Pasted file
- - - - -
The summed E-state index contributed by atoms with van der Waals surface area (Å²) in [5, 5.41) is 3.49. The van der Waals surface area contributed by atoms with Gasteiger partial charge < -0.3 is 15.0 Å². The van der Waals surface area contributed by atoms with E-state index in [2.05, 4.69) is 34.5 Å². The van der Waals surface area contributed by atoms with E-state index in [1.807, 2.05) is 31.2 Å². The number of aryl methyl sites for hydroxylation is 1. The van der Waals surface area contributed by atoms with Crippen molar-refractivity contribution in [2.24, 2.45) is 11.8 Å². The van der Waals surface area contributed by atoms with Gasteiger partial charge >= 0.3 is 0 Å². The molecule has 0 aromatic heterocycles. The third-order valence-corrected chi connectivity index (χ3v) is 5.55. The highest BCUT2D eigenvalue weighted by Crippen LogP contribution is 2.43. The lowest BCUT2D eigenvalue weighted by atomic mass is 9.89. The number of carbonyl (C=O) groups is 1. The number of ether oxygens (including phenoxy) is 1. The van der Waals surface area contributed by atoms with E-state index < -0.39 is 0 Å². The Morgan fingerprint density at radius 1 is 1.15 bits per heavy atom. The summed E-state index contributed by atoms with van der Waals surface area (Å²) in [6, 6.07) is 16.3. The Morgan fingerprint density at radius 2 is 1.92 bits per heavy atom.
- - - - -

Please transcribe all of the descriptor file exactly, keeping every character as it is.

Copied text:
The summed E-state index contributed by atoms with van der Waals surface area (Å²) in [5, 5.41) is 3.49. The van der Waals surface area contributed by atoms with Gasteiger partial charge < -0.3 is 15.0 Å². The van der Waals surface area contributed by atoms with E-state index in [2.05, 4.69) is 34.5 Å². The van der Waals surface area contributed by atoms with E-state index in [1.807, 2.05) is 31.2 Å². The number of aryl methyl sites for hydroxylation is 1. The van der Waals surface area contributed by atoms with Crippen molar-refractivity contribution in [2.24, 2.45) is 11.8 Å². The van der Waals surface area contributed by atoms with Gasteiger partial charge >= 0.3 is 0 Å². The molecule has 0 aromatic heterocycles. The third-order valence-corrected chi connectivity index (χ3v) is 5.55. The highest BCUT2D eigenvalue weighted by Crippen LogP contribution is 2.43. The lowest BCUT2D eigenvalue weighted by atomic mass is 9.89. The number of carbonyl (C=O) groups is 1. The number of ether oxygens (including phenoxy) is 1. The van der Waals surface area contributed by atoms with E-state index < -0.39 is 0 Å². The Morgan fingerprint density at radius 1 is 1.15 bits per heavy atom. The summed E-state index contributed by atoms with van der Waals surface area (Å²) in [6, 6.07) is 16.3. The Morgan fingerprint density at radius 2 is 1.92 bits per heavy atom.